Anti-psychotics and risk for sudden heart death

Discussion in 'General Parenting' started by gcvmom, Jan 15, 2009.

  1. gcvmom

    gcvmom Here we go again!

    Just saw this article, and am now wondering what it means for children on these medications... which I'd seen it BEFORE our psychiatrist appointment last week:
  2. klmno

    klmno Active Member

    I really hate to think about the risks of serious side effects and long term physical and mental consequences of the medications I give my son sometimes. But, what happens if we don't give them?
  3. Janna

    Janna New Member

    I hate it. D takes alot of Seroquel, and we are meeting with the psychiatrist next week to discuss. I believe it has helped him, somewhat, with the anger/aggression like it is supposed to, but he has put on massive, massive weight.

    Every AP we've tried he's had horrible side effects from. Risperdal first caused him constipation and in turn had him hold his bowels for a whopping 8 months, making him encopretic. Then, they tried it again (idiots and what was I thinking?) and he hallucinated. He was drooling and slurring on Abilify, eyes were bulging on Geodon, he didn't remember stuff on Zyprexa. Ugh.
  4. susiestar

    susiestar Roll With It

    WOW! Wiz took risperdal for a LONG time. But given his aggression, and his young age, there really were no alternatives other than AP's. This is scary. I am so thankful he is off of them now.

    They certainly are not a medication to be prescribed lightly. I always worry about all the serious medications our kids are on.

    I do have to say that even knowing this we would have kept Wiz on the risperdal at the time. It was for safety reasons. Without it he probably would have killed one of us (and I don't say that lightly or jokingly in any way). Or killed himself.

    But we WOULD have taken measures to improve the health of his heart.

    I wonder if the risk stays after the medication is stopped, and for how long? I didn't see anything about that in the study.

    I will say prayers for all our kids who are taking these medications.
  5. smallworld

    smallworld Moderator

    This risk is mentioned in The Bipolar Child book so it was known before this study.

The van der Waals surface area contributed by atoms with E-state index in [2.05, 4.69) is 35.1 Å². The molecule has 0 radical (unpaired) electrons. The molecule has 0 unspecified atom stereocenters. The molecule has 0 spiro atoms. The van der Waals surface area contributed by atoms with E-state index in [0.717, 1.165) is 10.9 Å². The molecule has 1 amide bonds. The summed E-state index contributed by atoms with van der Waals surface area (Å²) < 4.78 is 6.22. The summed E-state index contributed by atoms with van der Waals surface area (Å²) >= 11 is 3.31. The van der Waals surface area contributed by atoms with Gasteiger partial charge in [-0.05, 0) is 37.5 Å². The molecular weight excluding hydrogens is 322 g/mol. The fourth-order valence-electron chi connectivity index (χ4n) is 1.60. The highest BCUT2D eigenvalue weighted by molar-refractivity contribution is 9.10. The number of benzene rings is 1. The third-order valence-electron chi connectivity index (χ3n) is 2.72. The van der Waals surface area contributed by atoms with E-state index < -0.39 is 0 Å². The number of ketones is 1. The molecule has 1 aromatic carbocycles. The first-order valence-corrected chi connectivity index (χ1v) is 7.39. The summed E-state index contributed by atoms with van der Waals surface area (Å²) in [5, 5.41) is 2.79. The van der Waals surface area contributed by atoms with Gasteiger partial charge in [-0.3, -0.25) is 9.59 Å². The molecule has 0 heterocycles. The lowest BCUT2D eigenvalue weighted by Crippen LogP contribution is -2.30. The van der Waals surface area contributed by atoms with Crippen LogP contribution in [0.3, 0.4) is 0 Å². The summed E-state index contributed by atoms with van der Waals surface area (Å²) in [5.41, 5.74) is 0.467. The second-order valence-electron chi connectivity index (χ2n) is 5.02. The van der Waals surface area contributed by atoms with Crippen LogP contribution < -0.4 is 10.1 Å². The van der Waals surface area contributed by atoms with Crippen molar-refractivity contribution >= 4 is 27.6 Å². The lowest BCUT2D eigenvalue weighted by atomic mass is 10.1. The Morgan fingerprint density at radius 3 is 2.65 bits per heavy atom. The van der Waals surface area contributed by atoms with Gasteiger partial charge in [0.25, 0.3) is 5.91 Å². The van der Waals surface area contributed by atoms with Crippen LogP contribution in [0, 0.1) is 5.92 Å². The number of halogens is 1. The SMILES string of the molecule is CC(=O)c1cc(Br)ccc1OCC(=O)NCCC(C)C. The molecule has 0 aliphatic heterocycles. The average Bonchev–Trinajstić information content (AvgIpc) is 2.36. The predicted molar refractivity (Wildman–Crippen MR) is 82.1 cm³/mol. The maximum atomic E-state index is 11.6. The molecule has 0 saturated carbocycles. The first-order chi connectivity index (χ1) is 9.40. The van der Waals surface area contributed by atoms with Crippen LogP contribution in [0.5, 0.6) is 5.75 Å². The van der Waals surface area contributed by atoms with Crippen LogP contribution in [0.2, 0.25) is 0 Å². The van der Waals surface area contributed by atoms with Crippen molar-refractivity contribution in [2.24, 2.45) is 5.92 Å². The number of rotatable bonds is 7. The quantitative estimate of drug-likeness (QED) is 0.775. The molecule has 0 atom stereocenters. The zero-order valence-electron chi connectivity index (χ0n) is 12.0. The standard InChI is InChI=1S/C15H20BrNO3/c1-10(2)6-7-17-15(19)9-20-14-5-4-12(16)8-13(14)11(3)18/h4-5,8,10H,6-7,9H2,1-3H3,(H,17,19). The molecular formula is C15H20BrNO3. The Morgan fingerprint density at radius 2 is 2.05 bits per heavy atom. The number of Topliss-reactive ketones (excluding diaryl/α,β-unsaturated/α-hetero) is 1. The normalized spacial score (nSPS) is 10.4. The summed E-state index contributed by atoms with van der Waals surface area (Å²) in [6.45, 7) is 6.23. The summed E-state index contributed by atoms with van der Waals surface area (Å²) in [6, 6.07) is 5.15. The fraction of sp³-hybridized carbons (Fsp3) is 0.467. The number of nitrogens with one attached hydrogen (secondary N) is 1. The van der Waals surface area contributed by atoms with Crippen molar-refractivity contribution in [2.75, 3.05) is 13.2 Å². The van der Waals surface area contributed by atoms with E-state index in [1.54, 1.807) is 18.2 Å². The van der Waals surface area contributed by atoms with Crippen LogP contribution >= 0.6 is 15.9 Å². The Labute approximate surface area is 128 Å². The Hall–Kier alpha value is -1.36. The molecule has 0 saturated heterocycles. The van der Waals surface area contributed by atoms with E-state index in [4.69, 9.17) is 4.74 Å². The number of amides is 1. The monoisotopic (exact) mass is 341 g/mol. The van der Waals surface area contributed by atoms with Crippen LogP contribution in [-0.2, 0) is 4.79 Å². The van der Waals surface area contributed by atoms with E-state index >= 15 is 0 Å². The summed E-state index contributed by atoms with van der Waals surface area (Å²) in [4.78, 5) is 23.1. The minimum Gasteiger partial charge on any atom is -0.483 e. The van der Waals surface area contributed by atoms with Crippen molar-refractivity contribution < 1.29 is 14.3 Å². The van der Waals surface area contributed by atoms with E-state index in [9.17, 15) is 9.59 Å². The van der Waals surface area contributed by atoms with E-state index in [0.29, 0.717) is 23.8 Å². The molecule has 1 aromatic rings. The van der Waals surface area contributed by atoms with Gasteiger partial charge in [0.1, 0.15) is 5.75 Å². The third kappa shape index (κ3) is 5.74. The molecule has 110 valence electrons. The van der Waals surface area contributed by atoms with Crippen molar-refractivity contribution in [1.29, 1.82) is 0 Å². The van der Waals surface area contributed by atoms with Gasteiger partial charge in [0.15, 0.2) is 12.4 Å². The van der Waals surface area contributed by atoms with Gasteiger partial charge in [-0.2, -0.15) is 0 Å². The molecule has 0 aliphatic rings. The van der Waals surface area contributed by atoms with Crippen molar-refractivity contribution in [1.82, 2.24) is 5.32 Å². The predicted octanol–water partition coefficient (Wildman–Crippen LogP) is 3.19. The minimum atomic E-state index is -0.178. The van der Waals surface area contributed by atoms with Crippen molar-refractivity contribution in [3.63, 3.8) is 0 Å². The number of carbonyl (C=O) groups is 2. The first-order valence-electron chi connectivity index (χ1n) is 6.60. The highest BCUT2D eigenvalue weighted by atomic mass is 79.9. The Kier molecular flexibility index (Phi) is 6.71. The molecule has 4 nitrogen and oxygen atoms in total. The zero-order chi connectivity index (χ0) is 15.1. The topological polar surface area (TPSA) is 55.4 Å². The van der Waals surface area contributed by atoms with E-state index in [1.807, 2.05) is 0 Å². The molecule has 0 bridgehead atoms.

My daughter M's psychiatrist ordered an EKG before she rxed Zyprexa. M has had yearly follow-up EKGs as well. It's definitely something to ask your psychiatrist about.
  6. Jena

    Jena New Member

    i'm soo glad you posted this. this was what my friend was telling me about a few weeks ago i started a thread and she never forwarded the info.

    difficult child is on seroquel. i hate ap's also. i do believe though that elderly patients are at the highest risk, years ago tons of thorazine was given to elderly patients and it caused sudden death.

    ifyou go on the fda website theres a place you can look into the reaction per case. if i can tmrw i'll add link on.

    difficult child was initially helped alot by her seroquel, yet now we have other concerns besidesher recent behavior today. we're getting blood checked for glucose levels she's drinking and urinating alot!

    klmno i get what your saying yet these drugs are new, and we will find in time alot of new data from testing and different info on them as we begin to see the long term data on them which we have yet to see. it's a gamble to an extent.
  7. Jena

    Jena New Member

    i'Tourette's Syndrome so weird i learn more from here than her own pyschdoc honestly though. i had to push for blood work the other night and there's never been mention of ekgs
  8. Jena

    Jena New Member

  9. totoro

    totoro Mom? What's a GFG?

    I had read this in my psychiatric journal and it just makes me want to get K off of Seroquel, as well as for the other side affects she is experiencing.
    Ap's and K just don't make a good team.
    We are titrating down slowly until we can through her Neuro-psychiatric evaluation.
  10. gcvmom

    gcvmom Here we go again!

    Well, I have to say that Risperdal really helped difficult child 2 for a while and now Seroquel seems to have him fairly stable. So like somebody said here, what other option do you have?

    I do think the study was looking more at the elderly, but it didn't say WHY the risk was increased. I mean, what's it doing to them, what strain is it putting on them? I should do a little more digging and reading because I'm sure it has to be there, most likely in the original report if you can access it.

    Our psychiatrist has never mentioned anything about a baseline EKG either for this medication. And I'm the one who had to ask about a fasting glucose test since difficult child 2's weight is up. He agreed it was a good idea, and I really do think he's a good psychiatrist, but I sometimes think he is so overloaded that he's not watching all the details he maybe should.
  11. totoro

    totoro Mom? What's a GFG?

    Exactly, you need to look at the good versus the bad in regard to each medication.
    For us though I think the AP's are just not doing enough considering the side effects for K.
    Not really because of this article.
    It is and would be interesting to see what psychiatrist's think about this in regards to kids.